NEW YORK – A nor’easter blustered into New York and New Jersey on Wednesday with rain and wet snow, plunging homes right back into darkness, stopping commuter trains again and inflicting another round of misery on thousands of people still reeling from Superstorm Sandy’s blow more than a week ago.
Under ordinary circumstances, a storm of this sort wouldn’t cause major problems, but large swaths of the landscape were still an open wound, with the electrical system highly fragile and many of Sandy’s victims still mucking out their homes and cars and shivering in the deepening cold.
Exactly as authorities feared, the nor’easter brought down tree limbs and electrical wires, and utilities in New York and New Jersey reported that nearly 60,000 customers who lost power because of Sandy lost it all over again as a result of the nor’easter.
Mark L. Fendrick, of Staten Island, tweeted Wednesday night: “My son had just got his power back 2 days ago now along comes this nor’easter and it’s out again.”
As the nor’easter closed in, thousands of people in low-lying neighborhoods staggered by the superstorm just over a week ago were urged to clear out. Authorities warned that rain and 60 mph gusts in the evening and overnight could topple trees wrenched loose by Sandy and erase some of the hard-won progress made in restoring power to millions of customers.
“I am waiting for the locusts and pestilence next,” New Jersey Gov. Chris Christie said. “We may take a setback in the next 24 hours.”
Ahead of the storm, public works crews in New Jersey built up dunes to protect the stripped and battered coast, and new evacuations were ordered in a number of communities already emptied by Sandy. New shelters opened.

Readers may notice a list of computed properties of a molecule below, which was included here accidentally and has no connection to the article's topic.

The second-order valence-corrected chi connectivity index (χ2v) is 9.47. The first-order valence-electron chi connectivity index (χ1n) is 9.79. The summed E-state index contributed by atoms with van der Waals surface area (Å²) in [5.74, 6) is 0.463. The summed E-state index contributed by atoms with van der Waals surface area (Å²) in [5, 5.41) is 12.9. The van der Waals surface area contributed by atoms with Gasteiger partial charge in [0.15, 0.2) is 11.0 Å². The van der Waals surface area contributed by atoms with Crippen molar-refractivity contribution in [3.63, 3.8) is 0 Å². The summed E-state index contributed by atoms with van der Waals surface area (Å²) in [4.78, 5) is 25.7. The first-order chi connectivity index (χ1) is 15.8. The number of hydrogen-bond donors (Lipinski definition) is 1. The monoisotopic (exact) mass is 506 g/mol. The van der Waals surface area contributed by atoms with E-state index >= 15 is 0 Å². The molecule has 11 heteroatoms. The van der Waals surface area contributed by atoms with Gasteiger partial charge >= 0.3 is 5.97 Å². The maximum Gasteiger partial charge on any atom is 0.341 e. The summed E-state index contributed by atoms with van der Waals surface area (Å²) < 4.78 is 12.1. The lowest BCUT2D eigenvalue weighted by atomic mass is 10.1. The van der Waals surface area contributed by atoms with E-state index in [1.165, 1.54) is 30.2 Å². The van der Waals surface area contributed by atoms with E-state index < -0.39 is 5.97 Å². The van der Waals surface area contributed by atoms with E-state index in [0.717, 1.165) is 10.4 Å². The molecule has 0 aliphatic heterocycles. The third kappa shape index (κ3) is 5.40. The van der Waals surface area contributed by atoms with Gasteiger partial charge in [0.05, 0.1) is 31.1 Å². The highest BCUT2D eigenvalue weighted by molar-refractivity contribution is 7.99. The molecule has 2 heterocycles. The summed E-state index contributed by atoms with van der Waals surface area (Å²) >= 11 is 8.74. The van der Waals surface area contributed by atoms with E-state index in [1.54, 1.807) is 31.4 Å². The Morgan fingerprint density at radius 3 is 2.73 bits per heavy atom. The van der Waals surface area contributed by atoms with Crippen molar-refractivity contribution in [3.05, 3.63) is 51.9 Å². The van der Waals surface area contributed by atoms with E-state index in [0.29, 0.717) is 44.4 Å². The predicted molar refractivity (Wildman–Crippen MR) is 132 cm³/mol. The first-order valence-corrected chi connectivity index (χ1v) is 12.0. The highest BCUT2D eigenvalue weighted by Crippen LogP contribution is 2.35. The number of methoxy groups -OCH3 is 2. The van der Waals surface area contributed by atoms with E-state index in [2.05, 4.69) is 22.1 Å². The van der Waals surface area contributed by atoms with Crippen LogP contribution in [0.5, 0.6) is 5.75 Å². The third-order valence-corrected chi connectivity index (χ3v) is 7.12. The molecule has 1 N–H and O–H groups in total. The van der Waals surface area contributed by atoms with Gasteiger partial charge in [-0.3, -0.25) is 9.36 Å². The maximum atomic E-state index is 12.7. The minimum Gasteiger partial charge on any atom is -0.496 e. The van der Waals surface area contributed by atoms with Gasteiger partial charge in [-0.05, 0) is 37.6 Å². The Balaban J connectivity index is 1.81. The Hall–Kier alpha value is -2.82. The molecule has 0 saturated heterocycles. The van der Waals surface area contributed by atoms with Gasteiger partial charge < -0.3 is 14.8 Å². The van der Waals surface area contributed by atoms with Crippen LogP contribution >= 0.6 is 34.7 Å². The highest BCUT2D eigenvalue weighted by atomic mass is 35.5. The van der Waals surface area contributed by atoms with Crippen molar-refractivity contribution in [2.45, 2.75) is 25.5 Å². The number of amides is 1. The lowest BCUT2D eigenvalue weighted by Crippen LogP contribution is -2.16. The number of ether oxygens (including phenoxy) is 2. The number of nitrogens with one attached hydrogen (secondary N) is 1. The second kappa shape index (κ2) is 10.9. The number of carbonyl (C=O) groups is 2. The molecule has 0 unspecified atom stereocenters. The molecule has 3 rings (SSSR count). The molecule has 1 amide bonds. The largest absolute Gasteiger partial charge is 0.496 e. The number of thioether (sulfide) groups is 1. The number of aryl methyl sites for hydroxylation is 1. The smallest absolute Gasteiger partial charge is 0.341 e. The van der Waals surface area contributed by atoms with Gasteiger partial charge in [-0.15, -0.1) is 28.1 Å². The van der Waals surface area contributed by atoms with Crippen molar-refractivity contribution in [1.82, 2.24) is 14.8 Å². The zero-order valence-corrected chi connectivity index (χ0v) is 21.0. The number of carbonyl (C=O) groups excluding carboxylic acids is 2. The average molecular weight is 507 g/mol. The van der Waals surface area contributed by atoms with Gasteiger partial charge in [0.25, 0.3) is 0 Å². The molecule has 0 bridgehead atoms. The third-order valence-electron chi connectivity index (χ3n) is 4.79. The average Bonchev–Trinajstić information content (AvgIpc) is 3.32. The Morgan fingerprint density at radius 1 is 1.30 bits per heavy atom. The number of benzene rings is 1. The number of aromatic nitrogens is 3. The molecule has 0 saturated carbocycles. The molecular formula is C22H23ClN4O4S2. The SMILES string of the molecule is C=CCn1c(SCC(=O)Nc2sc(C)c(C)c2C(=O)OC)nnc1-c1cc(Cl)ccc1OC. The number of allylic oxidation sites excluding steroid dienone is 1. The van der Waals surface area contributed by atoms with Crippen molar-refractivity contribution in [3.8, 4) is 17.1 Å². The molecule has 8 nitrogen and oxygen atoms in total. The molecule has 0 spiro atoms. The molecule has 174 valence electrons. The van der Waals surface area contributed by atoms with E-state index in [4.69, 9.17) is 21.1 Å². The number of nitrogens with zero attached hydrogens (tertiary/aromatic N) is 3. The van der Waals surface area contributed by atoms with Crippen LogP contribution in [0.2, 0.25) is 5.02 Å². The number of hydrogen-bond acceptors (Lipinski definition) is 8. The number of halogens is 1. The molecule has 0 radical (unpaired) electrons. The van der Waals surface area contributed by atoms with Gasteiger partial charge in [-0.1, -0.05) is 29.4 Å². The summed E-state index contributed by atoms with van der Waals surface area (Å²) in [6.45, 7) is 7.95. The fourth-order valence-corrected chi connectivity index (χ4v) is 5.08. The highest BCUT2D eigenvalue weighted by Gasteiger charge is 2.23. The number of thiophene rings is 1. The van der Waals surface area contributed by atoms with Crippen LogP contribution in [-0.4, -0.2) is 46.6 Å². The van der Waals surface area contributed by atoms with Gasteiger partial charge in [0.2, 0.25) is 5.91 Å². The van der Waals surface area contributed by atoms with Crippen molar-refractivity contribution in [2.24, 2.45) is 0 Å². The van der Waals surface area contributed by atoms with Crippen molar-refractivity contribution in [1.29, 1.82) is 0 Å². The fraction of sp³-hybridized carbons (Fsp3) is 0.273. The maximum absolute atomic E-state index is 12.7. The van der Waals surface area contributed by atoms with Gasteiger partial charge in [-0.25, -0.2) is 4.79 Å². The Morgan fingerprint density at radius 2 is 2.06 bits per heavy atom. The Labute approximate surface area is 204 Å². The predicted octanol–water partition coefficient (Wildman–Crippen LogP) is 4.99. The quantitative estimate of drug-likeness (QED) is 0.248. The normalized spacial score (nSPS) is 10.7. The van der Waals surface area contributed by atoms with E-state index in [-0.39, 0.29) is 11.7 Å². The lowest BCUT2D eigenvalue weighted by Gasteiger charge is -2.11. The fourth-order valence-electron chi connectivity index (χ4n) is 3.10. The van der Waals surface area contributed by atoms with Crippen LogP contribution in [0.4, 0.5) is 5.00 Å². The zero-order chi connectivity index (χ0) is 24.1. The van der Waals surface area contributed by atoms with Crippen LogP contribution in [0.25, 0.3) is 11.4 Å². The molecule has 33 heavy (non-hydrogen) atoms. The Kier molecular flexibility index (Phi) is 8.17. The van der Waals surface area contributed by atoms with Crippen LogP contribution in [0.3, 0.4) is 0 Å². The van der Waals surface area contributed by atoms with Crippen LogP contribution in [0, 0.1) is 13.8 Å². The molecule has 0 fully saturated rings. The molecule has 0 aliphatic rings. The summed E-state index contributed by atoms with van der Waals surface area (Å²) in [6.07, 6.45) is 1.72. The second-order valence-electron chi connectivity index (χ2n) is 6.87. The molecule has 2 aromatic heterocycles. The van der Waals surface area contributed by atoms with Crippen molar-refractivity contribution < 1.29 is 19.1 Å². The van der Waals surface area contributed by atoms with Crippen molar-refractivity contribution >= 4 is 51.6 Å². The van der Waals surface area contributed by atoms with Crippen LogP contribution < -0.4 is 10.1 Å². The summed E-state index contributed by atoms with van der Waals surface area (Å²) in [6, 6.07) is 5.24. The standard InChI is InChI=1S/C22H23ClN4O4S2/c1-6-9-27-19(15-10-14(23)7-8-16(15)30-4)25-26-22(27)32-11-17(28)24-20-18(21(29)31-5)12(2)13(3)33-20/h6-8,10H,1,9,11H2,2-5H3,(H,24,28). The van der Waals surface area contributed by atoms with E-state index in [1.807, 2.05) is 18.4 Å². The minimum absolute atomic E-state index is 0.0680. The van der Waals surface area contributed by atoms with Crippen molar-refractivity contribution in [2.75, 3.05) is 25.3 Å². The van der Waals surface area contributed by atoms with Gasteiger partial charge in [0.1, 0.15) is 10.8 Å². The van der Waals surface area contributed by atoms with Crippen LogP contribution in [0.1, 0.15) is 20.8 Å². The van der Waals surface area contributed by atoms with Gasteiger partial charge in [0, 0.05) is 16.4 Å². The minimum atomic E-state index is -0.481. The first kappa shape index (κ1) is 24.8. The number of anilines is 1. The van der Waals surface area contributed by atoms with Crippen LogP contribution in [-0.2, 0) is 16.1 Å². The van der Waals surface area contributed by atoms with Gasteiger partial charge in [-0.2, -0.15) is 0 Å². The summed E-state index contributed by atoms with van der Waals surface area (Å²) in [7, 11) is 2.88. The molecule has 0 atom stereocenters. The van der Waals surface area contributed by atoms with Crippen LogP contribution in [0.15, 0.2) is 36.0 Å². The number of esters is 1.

All construction in New York City was halted – a precaution that needed no explanation after a crane collapsed last week in Sandy’s high winds and dangled menacingly over the streets of Manhattan. Parks were closed because of the danger of falling trees. A section of the Long Island Expressway was closed in both directions because of icy conditions.
Airlines canceled at least 1,300 U.S. flights in and out of the New York metropolitan area, causing a new round of disruptions that rippled across the country.
Forecasters said the nor’easter would bring moderate coastal flooding, with storm surges of about 3 feet possible Wednesday into today – far less than the 8 to 14 feet Sandy hurled at the region. The storm’s winds were expected to be well below Sandy’s, which gusted to 90 mph.
By evening, the storm had created a slushy mess in the streets in the metropolitan area. Eight-foot waves crashed on the beaches in New Jersey, which was lashed with a wintry mix of rain, sleet and snow. The Long Island Rail Road, one of the nation’s biggest commuter train systems, suspended all service again after struggling over the past several days to get up and running in Sandy’s wake.
The early-afternoon high tide came and went without any reports of serious flooding in New York City, the mayor said. The next high tide was early today. But forecasters said the moment of maximum flood danger may have passed.
Consolidated Edison, the chief utility in New York City, said that by early evening, the nor’easter knocked out power to at least 11,000 customers, some of whom had just gotten it back. Tens of thousands more were expected to lose power overnight.
The Long Island Power Authority said by evening that the number of customers in the dark had risen from 150,000 to more than 198,000.
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